Wednesday, November 2, 2011
Unwrapping: Wacky Wednesday
Before we delve feet first into the society of the ton, I thought we'd ease into with a little transitional fun. Jane Austen was, without a doubt, the leader in changing the way women thought, acted and eventually wrote in their world. She was a pioneer of her time writing novels when women were thought of as being beneath anything so scholarly. But what if she lived in an alternative world? How would she have behaved and reacted to a life with the Damned?
For Wacky Wednesday, I'm going to share with you an excerpt from the second of two novels that put our dear Jane into close contact with vampires, in fact she's drawn in so completely that she actually becomes one of the Damned.
Enjoy the excerpt from JANE AUSTEN: BLOOD PERSUASION and perhaps you'll be inspired to read the complete novel yoursel. I hope so, it's a uniquely wonderful experience.
After dinner, Dorcas led her female guests upstairs to the parlor, where one of the handsome footmen assisted in pouring and handing out tea.
"How very polite we - you - have become," Jane said to her in a low voice, thinking of the activities in which the Damned indulged when she had last been among them.
Dorcas sighed. "I know. It is so very tedious. But tell me, Miss Jane" - in a slightly louder voice - "how long does your charming niece stary with you?"
"A month or so," Jane replied. Lay one finger, or one tooth upon her, you or any of your kind, and I shall rip out your throat.
"I am most saddened you trust us so little," Dorcas replied quietly. "But do you not see? It is your true nature as one of the Damned that makes you so very protective of your family."
"You are mistaken, ma'am. My family has always been my first loyalty."
A flicker of canine appeared at Dorcas's lip. "William is of your family. By extension, so am I and Tom. We shall stand by you, whatever you feel, although your ingratitude pains me."
Jane bowed her head. She declined an invitation to perform at the pianoforte, a handsome instrument she envied, but encouraged Anna to do so, and was gratified at the warm applause that met the young woman's playing.
"Charming, quite charming," Tom announced, as he and William entered the drawing room. "You play exceedingly well, Miss Anna. Do you sing, too?"
Anna gazed at Tom with obvious admiration, making no effort to hide her attraction, and a small triumphant smile played over Tom's beautiful lips.
Jane clapped her hand to her mouth as pain surged through her canines. Horrified, she fought to regain control. William gave her a concerned look.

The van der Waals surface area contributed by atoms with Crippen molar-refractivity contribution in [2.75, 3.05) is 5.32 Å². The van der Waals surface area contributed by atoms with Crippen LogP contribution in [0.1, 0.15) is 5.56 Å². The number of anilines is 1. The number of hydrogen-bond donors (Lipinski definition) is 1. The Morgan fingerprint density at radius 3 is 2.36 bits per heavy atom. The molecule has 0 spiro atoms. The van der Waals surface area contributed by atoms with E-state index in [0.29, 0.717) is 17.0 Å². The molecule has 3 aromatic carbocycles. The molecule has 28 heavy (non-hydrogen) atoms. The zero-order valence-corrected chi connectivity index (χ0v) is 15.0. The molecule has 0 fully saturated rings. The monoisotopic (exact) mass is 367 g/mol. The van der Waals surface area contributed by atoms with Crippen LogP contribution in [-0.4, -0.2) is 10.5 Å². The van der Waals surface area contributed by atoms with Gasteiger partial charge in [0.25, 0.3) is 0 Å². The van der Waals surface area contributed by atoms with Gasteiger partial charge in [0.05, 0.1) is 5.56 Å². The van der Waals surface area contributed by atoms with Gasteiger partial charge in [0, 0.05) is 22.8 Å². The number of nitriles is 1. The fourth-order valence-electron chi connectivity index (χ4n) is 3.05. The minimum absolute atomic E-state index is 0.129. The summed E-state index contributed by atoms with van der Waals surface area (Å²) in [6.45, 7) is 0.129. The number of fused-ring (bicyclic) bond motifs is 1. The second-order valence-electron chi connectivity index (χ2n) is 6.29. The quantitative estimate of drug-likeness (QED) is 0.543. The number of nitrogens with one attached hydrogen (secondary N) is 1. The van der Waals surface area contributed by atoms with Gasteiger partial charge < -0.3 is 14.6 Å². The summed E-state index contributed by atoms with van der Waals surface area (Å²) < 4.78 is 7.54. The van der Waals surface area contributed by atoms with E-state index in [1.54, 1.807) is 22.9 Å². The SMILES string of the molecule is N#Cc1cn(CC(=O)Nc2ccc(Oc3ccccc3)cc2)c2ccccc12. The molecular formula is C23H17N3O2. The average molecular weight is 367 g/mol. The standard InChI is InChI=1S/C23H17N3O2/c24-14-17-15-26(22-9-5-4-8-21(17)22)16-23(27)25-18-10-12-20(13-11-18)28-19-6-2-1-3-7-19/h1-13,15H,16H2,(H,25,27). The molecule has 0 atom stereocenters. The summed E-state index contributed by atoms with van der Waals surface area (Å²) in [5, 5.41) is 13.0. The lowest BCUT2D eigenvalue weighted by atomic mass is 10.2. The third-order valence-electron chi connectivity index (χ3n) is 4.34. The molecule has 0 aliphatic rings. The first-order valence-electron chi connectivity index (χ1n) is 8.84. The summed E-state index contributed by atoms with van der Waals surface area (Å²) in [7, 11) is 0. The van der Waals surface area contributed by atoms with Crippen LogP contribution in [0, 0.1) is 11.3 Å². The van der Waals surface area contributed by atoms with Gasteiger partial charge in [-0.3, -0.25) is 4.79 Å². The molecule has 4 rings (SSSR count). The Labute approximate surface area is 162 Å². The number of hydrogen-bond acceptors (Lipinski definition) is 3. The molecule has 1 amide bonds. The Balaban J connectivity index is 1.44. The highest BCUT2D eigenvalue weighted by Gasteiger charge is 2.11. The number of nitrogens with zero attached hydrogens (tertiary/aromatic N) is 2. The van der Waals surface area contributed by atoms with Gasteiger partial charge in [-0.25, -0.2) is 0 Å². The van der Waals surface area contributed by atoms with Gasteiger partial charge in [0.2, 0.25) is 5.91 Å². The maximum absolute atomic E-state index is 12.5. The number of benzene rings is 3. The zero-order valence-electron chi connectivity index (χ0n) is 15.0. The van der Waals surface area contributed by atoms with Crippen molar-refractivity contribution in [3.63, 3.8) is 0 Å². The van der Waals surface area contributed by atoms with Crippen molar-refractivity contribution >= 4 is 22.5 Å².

"Why, what is the matter, Jane?" Mrs. Austen asked.
"Toothache," Jane muttered from behind her hand. "Do not concern yourself, ma'am." Sure enough, her canines were aching and sensitive and sharp to her tongue. She was not quite en sanglant, but it was the nearest she had come so far.
"We really must take you to the dentist if things do not improve," Mrs. Austen said. "What do you think, Martha?"
"Dear Jane, allow me to look," Martha said, and touched Jane's hand with her own. They both wore lace mittens, and the effect of bare skin touching her own was too much. Martha's anxiety flooded her mind, overwhelmed her.
Jane leaped to her feet. "I beg of you -"
"Jane, you must drink this." William was at her side, a small glass of wine in his hand.
A drop of something dark coiled and spread in the wine, dissipating like smoke and releasing a rich scent. She reached for the glass and its precious liquid, a single drop of William's blood dissolved in wine, the first time he had ever allowed her this great privilege. A great sense of well-being and safety spread through her as she drank her Creator's gift.
"So. Do you feel better?" William took the glass from her and placed it on a tray held by a footman who lingered nearby. Jane suspected, from the gleam in his eye, that the footman might take the glass away and scoop out any last drops for himself.
"Much better, thank you." Her teeth were once more under control, and her anxiety and rage had ebbed away, leaving a peace and happiness in their wake.
"Let us repair to the Great Gallery, ladies!" Dorcas moved forward to take William's arm. "I believe I can hear our musicians tuning their instruments."
If you enjoyed this excerpt, I hope you'll find a copy of JANE AUSTEN: BLOOD PERSUASION and read it from the beginning - it's worth it.
Happy Reading Everyone!!